Tea vs. Kool-Aid

When I was a kid, I used to make the most sickeningly sweet Kool-Aid. I would put as much of the sugary substance as I could into our biggest green glass and still have it dissolve. The result was cloyingly sweet. In the end, I was the only one that could drink it because your face had to pucker up with every sip. And that was the way I liked it.

Sometimes drinking the Educational Kool-Aid is a little bit like this. Sometimes, we make our own ideas so abhorrent to anyone besides ourselves that no one else is interested in even taking a sip. Creating change and framing and for others should not be like this. It should not be making Kool-Aid that no one else can drink but us.

Our change is not only for us; it is for others.

No one else drives this home to me more then Alyssa Whitehead-Bust. In a conversation with her, she laid out the case for change. It was not ambiguous or self-referential. She was looking forward and pushing for context to fill in the gaps. She was not trying to make Kool-Aid for me. Rather, she had a much better idea in mind.

In both a figurative and a literal way, Alyssa makes us tea instead. She takes just the right blend of tea leaves and steeps them, giving them time to develop a depth of flavor that we all wanted to have more of. You see, Kool-Aid has only a single note. It is sweet. You can add more sweetness to it, but it will never be more complex than sweet. Tea on the other hand, can be lots of things from bitter to refreshing. You are still adding something to the same environment, but you are getting very different results.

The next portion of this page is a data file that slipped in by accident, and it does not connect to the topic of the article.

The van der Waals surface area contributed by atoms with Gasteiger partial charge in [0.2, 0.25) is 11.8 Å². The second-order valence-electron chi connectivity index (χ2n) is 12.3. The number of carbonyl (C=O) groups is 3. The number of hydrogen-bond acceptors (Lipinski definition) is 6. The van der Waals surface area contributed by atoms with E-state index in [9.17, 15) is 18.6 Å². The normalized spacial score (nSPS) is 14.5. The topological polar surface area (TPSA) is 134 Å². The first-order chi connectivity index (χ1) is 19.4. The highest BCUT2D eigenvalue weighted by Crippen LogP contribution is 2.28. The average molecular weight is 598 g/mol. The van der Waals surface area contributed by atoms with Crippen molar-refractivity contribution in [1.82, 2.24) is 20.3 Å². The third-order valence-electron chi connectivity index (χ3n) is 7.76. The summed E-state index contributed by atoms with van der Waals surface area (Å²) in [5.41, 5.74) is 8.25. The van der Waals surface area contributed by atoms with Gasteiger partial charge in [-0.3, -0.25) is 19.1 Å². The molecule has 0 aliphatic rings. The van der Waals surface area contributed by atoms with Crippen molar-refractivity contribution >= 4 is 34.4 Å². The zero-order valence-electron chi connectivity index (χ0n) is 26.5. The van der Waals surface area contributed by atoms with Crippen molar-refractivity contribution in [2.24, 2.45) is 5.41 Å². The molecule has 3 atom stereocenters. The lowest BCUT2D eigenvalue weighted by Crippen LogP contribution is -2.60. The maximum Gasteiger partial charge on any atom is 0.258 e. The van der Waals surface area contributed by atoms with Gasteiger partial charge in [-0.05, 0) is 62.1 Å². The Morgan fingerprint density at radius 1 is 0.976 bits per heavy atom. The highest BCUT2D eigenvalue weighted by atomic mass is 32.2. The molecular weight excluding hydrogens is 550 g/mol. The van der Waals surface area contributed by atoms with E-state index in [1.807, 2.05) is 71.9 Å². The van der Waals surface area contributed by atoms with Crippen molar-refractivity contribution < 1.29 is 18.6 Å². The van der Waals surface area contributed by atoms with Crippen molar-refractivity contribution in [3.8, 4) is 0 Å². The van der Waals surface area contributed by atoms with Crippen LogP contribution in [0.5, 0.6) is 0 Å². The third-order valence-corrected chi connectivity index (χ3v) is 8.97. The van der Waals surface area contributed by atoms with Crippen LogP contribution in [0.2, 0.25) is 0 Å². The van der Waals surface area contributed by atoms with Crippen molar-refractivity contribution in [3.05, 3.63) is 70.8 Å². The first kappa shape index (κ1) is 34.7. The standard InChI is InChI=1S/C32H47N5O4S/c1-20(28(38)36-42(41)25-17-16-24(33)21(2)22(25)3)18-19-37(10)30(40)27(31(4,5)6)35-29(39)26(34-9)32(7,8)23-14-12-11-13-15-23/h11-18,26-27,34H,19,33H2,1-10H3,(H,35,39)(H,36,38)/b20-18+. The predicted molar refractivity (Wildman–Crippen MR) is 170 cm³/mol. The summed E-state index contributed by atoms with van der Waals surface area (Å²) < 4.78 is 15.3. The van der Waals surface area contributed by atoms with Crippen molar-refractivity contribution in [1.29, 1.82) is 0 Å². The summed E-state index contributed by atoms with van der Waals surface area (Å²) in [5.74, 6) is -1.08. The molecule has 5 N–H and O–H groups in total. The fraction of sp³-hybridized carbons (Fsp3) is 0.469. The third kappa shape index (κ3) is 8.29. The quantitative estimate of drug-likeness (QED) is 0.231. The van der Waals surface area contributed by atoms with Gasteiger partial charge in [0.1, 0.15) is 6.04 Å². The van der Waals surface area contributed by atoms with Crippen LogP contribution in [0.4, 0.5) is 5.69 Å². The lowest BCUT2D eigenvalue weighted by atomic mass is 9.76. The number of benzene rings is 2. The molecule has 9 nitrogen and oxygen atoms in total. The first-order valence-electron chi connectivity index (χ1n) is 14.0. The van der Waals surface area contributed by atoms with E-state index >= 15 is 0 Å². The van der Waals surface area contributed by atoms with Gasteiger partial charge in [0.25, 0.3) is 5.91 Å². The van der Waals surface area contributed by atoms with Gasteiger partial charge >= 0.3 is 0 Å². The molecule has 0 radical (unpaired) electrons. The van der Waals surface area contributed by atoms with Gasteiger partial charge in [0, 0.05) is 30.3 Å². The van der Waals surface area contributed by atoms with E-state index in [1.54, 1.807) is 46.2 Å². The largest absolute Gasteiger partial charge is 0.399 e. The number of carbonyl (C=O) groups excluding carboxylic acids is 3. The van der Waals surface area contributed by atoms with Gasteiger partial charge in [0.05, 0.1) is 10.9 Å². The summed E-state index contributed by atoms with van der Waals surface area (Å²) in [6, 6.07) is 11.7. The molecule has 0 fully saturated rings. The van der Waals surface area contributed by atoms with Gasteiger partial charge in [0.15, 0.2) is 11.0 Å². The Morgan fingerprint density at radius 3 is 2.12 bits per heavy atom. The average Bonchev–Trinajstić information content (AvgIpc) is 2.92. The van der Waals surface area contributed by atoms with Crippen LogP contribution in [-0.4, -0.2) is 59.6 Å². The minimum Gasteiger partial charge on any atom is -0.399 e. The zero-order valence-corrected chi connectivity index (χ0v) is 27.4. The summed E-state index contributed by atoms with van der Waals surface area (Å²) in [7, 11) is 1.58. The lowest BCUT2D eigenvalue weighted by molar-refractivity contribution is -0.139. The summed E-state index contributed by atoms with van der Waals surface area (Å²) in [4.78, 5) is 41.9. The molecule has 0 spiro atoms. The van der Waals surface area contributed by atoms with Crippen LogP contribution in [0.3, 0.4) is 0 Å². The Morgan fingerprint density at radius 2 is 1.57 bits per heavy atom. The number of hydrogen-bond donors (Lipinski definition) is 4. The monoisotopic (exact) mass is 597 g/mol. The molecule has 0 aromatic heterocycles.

I would say that the water is like our educational system. We keep on trying to add more Kool-Aid flavoring and trying to get a different flavor, but it’s still the same result and we are the only ones that ever want to drink it. What we need, is to change what we put into our system. We need people like Alyssa who question what we are putting in the water. They are the ones who tell us that sweet is not the only flavor possible. They are the ones that tell us that no amount of kool-aid is going to help us reach our goal of personalizing learning for all students according to their needs.

We need to make tea instead of Kool-Aid.

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